Defining Family and Domestic Violence

Family violence, also known as domestic violence, occurs when one partner (including a boyfriend or girlfriend) in an existing, or former, intimate relationship, a carer or a family member tries to coerce or control another family member, or causes another family member to be fearful. It can take several forms, and can affect anyone in the community regardless of gender, sexual identity, race, age, culture, ethnicity, religion, disability, economic status or location.

Physical abuse – including direct assaults on the body (strangulation or choking, shaking, eye injuries, biting, slapping, pushing spitting, punching or kicking), use of weapons including objects, assault of children, locking the victim in or out of the house, forcing the victim to take drugs, withholding medication, food or medical care, or sleep deprivation.

Sexual abuse – any form of pressured/unwanted sex or sexual degradation by an intimate partner or ex-partner, such as sexual activity without consent, causing pain during sex, assaulting genitals, forced sex without protection against pregnancy or sexually transmitted disease, making the victim perform sexual acts unwillingly (including taking or distributing explicit photos without their consent), criticising, or using sexually degrading insults.

Emotional abuse – blaming the victim for all the problems in the relationship, constantly comparing the victim with others to damage or undermine self esteem and self worth, periods of sulking or withdrawing all interest and engagement (e.g. weeks of silence), emotional blackmail and suicidal threats.

Psychological abuse – driving dangerously, destruction of property, abuse of pets, making threats regarding custody of children, asserting that the police and the justice system will not assist, support or believe the victim, threatening to ‘out’ the person.

Verbal abuse – continual ‘put downs’, swearing and humiliations, either privately or publicly; attacks following clear themes that focus on the victim’s intelligence, sexuality, body image and capacity as a parent or partner.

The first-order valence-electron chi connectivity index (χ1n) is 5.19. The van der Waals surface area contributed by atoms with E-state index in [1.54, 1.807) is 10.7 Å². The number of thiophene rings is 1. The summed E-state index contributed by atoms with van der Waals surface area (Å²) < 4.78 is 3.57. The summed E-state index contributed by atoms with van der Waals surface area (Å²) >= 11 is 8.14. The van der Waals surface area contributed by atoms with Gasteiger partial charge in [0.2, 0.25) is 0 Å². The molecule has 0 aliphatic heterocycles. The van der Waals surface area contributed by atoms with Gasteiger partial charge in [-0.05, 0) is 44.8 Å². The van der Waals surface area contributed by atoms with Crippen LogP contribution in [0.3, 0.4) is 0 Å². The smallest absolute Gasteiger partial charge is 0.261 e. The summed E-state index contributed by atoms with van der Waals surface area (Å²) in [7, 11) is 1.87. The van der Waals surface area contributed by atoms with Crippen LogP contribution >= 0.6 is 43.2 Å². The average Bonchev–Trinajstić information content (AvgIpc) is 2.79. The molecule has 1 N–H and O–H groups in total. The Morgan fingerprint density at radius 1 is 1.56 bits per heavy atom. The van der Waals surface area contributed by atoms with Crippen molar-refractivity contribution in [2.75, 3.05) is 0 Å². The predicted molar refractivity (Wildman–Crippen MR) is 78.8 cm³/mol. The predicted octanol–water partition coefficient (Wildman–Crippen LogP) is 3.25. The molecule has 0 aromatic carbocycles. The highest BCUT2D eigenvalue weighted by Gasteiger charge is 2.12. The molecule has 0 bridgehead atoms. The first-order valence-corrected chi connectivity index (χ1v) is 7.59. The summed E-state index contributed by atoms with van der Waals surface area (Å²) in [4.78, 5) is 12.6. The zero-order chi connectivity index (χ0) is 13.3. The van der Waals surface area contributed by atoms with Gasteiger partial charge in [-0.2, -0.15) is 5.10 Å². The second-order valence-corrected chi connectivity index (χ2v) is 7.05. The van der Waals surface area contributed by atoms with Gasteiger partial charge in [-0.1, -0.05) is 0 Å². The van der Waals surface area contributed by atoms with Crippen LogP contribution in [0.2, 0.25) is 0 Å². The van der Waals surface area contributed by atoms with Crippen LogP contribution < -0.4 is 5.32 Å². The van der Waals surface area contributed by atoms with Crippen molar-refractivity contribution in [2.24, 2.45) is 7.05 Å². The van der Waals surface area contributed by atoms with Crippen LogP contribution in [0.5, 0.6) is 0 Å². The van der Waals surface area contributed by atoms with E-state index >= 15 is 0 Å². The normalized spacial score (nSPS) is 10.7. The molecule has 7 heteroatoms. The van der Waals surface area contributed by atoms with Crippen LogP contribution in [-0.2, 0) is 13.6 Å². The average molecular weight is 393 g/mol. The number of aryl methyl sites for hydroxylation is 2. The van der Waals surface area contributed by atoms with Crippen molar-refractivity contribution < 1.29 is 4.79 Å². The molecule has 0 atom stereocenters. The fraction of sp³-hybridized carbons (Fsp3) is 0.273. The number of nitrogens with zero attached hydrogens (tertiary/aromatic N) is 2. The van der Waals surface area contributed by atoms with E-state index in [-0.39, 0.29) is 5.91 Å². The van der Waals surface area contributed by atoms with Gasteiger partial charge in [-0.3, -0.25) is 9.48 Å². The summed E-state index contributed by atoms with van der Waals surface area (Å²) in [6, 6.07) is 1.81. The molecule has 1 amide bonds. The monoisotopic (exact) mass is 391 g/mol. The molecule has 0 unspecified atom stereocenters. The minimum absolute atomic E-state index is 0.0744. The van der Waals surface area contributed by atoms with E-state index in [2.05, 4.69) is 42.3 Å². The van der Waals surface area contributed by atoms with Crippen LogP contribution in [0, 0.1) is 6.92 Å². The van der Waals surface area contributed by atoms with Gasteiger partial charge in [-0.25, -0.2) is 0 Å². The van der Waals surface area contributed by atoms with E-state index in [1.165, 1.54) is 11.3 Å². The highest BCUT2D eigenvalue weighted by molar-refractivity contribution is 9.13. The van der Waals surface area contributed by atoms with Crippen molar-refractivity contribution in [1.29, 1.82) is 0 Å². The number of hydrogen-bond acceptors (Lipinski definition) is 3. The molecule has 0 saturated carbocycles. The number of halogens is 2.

Social abuse – isolating the victim from others by methods such as ongoing rudeness to family and friends to alienate them, moving to a location where the victim has no established social circle or employment opportunities, restricting the use of the car or the telephone, forbidding or physically preventing the victim from going out and meeting people.

Economic or financial abuse – complete control of all money, forbidding access to bank accounts, providing only an inadequate ‘allowance’, not allowing the victim to seek or hold employment, forcing the victim to sign documents or make false declarations, using all wages earned by the victim for household expenses, controlling the victim’s Centrelink or other payments, denying that the victim has an entitlement to joint property.

Spiritual abuse – denying access to ceremonies, land or family, preventing victim from practicing their religion, forcing them to do things against their beliefs, criticising their cultural background, or using religious teachings or cultural tradition as a reason for violence.

Harrassment or stalking – following and watching, telephone and online harrassment, tracking with global positioning systems (GPS), being intimidating.

Differences between states


“Personal violence” involves the same type of behaviours as family or domestic violence, but it’s carried out by a person who is not related to you and has not been in a domestic relationship with you.